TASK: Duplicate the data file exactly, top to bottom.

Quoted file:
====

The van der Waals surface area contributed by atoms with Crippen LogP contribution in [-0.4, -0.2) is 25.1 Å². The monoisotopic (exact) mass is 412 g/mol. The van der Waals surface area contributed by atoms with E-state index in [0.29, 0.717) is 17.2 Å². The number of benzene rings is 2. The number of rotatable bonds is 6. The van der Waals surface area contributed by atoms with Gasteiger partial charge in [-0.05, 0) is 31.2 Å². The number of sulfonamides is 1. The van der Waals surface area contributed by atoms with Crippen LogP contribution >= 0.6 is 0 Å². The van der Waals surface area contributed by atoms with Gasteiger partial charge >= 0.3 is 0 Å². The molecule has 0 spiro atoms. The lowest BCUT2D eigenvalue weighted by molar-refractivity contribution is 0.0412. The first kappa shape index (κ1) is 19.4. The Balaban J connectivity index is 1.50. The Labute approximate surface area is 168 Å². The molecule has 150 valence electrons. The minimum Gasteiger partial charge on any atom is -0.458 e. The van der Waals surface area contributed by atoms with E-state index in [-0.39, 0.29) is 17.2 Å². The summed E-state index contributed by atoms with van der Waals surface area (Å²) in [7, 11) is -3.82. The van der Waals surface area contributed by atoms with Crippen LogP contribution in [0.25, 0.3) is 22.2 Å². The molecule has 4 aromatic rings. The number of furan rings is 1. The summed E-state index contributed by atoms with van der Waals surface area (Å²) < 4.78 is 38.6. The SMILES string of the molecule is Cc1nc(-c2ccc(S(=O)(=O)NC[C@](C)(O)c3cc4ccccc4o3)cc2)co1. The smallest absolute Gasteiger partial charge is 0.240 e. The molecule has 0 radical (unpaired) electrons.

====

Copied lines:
The van der Waals surface area contributed by atoms with Crippen LogP contribution in [-0.4, -0.2) is 25.1 Å². The monoisotopic (exact) mass is 412 g/mol. The van der Waals surface area contributed by atoms with E-state index in [0.29, 0.717) is 17.2 Å². The number of benzene rings is 2. The number of rotatable bonds is 6. The van der Waals surface area contributed by atoms with Gasteiger partial charge in [-0.05, 0) is 31.2 Å². The number of sulfonamides is 1. The van der Waals surface area contributed by atoms with Crippen LogP contribution >= 0.6 is 0 Å². The van der Waals surface area contributed by atoms with Gasteiger partial charge >= 0.3 is 0 Å². The molecule has 0 spiro atoms. The lowest BCUT2D eigenvalue weighted by molar-refractivity contribution is 0.0412. The first kappa shape index (κ1) is 19.4. The Balaban J connectivity index is 1.50. The Labute approximate surface area is 168 Å². The molecule has 150 valence electrons. The minimum Gasteiger partial charge on any atom is -0.458 e. The van der Waals surface area contributed by atoms with E-state index in [-0.39, 0.29) is 17.2 Å². The summed E-state index contributed by atoms with van der Waals surface area (Å²) in [7, 11) is -3.82. The van der Waals surface area contributed by atoms with Crippen LogP contribution in [0.25, 0.3) is 22.2 Å². The molecule has 4 aromatic rings. The number of furan rings is 1. The summed E-state index contributed by atoms with van der Waals surface area (Å²) < 4.78 is 38.6. The SMILES string of the molecule is Cc1nc(-c2ccc(S(=O)(=O)NC[C@](C)(O)c3cc4ccccc4o3)cc2)co1. The smallest absolute Gasteiger partial charge is 0.240 e. The molecule has 0 radical (unpaired) electrons.